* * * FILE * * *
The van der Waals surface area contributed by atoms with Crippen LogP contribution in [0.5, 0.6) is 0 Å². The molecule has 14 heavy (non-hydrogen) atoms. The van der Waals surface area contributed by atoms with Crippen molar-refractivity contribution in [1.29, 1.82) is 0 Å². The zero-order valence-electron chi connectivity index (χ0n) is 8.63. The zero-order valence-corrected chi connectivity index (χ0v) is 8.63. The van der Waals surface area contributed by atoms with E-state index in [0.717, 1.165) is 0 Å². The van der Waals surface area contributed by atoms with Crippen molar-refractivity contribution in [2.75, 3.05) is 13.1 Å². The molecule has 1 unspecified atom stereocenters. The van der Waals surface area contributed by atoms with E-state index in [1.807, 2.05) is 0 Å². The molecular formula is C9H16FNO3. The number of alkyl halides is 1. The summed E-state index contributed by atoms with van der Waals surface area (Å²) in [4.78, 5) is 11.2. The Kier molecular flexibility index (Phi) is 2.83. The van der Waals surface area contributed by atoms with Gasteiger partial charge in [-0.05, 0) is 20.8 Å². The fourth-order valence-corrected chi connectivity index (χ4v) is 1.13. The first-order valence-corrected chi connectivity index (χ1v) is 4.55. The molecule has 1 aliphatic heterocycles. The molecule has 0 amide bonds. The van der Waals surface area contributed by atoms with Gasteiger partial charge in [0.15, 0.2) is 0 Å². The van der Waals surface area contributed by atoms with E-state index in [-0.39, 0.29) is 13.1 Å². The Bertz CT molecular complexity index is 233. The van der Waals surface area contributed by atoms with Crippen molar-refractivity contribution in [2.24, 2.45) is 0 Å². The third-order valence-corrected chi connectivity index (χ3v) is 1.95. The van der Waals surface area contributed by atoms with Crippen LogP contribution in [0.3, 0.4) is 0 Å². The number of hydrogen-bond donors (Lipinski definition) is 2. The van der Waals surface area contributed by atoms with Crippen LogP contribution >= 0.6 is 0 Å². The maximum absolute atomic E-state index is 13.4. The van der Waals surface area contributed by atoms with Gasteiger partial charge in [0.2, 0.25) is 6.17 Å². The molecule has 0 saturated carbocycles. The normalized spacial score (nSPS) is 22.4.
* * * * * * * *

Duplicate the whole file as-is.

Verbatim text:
The van der Waals surface area contributed by atoms with Crippen LogP contribution in [0.5, 0.6) is 0 Å². The molecule has 14 heavy (non-hydrogen) atoms. The van der Waals surface area contributed by atoms with Crippen molar-refractivity contribution in [1.29, 1.82) is 0 Å². The zero-order valence-electron chi connectivity index (χ0n) is 8.63. The zero-order valence-corrected chi connectivity index (χ0v) is 8.63. The van der Waals surface area contributed by atoms with E-state index in [0.717, 1.165) is 0 Å². The van der Waals surface area contributed by atoms with Crippen molar-refractivity contribution in [2.75, 3.05) is 13.1 Å². The molecule has 1 unspecified atom stereocenters. The van der Waals surface area contributed by atoms with E-state index in [1.807, 2.05) is 0 Å². The molecular formula is C9H16FNO3. The number of alkyl halides is 1. The summed E-state index contributed by atoms with van der Waals surface area (Å²) in [4.78, 5) is 11.2. The Kier molecular flexibility index (Phi) is 2.83. The van der Waals surface area contributed by atoms with Gasteiger partial charge in [-0.05, 0) is 20.8 Å². The fourth-order valence-corrected chi connectivity index (χ4v) is 1.13. The first-order valence-corrected chi connectivity index (χ1v) is 4.55. The molecule has 1 aliphatic heterocycles. The molecule has 0 amide bonds. The van der Waals surface area contributed by atoms with Gasteiger partial charge in [0.15, 0.2) is 0 Å². The van der Waals surface area contributed by atoms with E-state index in [-0.39, 0.29) is 13.1 Å². The Bertz CT molecular complexity index is 233. The van der Waals surface area contributed by atoms with Crippen molar-refractivity contribution in [2.24, 2.45) is 0 Å². The third-order valence-corrected chi connectivity index (χ3v) is 1.95. The van der Waals surface area contributed by atoms with Crippen LogP contribution in [0.3, 0.4) is 0 Å². The number of hydrogen-bond donors (Lipinski definition) is 2. The van der Waals surface area contributed by atoms with Crippen LogP contribution >= 0.6 is 0 Å². The maximum absolute atomic E-state index is 13.4. The van der Waals surface area contributed by atoms with Gasteiger partial charge in [0.2, 0.25) is 6.17 Å². The molecule has 0 saturated carbocycles. The normalized spacial score (nSPS) is 22.4.